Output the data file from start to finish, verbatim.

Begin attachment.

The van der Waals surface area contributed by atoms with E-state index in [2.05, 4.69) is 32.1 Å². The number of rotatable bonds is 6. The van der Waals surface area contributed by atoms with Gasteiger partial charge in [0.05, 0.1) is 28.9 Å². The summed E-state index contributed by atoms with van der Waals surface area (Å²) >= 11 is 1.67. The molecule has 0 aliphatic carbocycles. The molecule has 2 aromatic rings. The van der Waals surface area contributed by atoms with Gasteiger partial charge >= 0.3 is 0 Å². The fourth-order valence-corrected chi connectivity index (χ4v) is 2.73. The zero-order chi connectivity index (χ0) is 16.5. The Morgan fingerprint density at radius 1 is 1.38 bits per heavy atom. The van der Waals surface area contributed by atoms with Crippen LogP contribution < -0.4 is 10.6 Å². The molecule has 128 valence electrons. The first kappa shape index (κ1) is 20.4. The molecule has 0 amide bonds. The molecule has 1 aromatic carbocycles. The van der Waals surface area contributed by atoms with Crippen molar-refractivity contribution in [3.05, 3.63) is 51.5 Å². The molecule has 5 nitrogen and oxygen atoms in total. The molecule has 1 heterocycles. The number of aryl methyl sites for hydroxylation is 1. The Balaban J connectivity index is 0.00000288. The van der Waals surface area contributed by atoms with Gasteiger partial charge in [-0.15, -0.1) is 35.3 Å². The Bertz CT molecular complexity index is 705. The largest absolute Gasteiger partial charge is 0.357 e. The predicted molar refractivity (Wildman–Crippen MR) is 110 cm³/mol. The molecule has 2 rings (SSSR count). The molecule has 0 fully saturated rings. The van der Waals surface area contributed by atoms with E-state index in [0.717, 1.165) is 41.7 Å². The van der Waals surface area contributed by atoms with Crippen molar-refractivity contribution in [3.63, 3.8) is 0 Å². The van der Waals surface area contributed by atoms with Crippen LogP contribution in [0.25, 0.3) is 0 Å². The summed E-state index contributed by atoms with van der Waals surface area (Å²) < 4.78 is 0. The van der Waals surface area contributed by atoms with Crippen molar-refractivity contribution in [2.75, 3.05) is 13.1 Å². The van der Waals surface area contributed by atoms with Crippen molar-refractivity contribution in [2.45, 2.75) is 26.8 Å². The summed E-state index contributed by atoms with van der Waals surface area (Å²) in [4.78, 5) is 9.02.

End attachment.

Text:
The van der Waals surface area contributed by atoms with E-state index in [2.05, 4.69) is 32.1 Å². The number of rotatable bonds is 6. The van der Waals surface area contributed by atoms with Gasteiger partial charge in [0.05, 0.1) is 28.9 Å². The summed E-state index contributed by atoms with van der Waals surface area (Å²) >= 11 is 1.67. The molecule has 0 aliphatic carbocycles. The molecule has 2 aromatic rings. The van der Waals surface area contributed by atoms with Gasteiger partial charge >= 0.3 is 0 Å². The fourth-order valence-corrected chi connectivity index (χ4v) is 2.73. The zero-order chi connectivity index (χ0) is 16.5. The Morgan fingerprint density at radius 1 is 1.38 bits per heavy atom. The van der Waals surface area contributed by atoms with Crippen LogP contribution < -0.4 is 10.6 Å². The molecule has 128 valence electrons. The first kappa shape index (κ1) is 20.4. The molecule has 0 amide bonds. The molecule has 1 aromatic carbocycles. The van der Waals surface area contributed by atoms with Crippen molar-refractivity contribution in [3.05, 3.63) is 51.5 Å². The molecule has 5 nitrogen and oxygen atoms in total. The molecule has 1 heterocycles. The number of aryl methyl sites for hydroxylation is 1. The Balaban J connectivity index is 0.00000288. The van der Waals surface area contributed by atoms with Gasteiger partial charge in [-0.15, -0.1) is 35.3 Å². The Bertz CT molecular complexity index is 705. The largest absolute Gasteiger partial charge is 0.357 e. The predicted molar refractivity (Wildman–Crippen MR) is 110 cm³/mol. The molecule has 2 rings (SSSR count). The molecule has 0 fully saturated rings. The van der Waals surface area contributed by atoms with E-state index in [0.717, 1.165) is 41.7 Å². The van der Waals surface area contributed by atoms with Crippen molar-refractivity contribution in [3.63, 3.8) is 0 Å². The van der Waals surface area contributed by atoms with Crippen LogP contribution in [0.25, 0.3) is 0 Å². The summed E-state index contributed by atoms with van der Waals surface area (Å²) < 4.78 is 0. The van der Waals surface area contributed by atoms with Crippen molar-refractivity contribution in [2.75, 3.05) is 13.1 Å². The van der Waals surface area contributed by atoms with Crippen molar-refractivity contribution in [2.45, 2.75) is 26.8 Å². The summed E-state index contributed by atoms with van der Waals surface area (Å²) in [4.78, 5) is 9.02.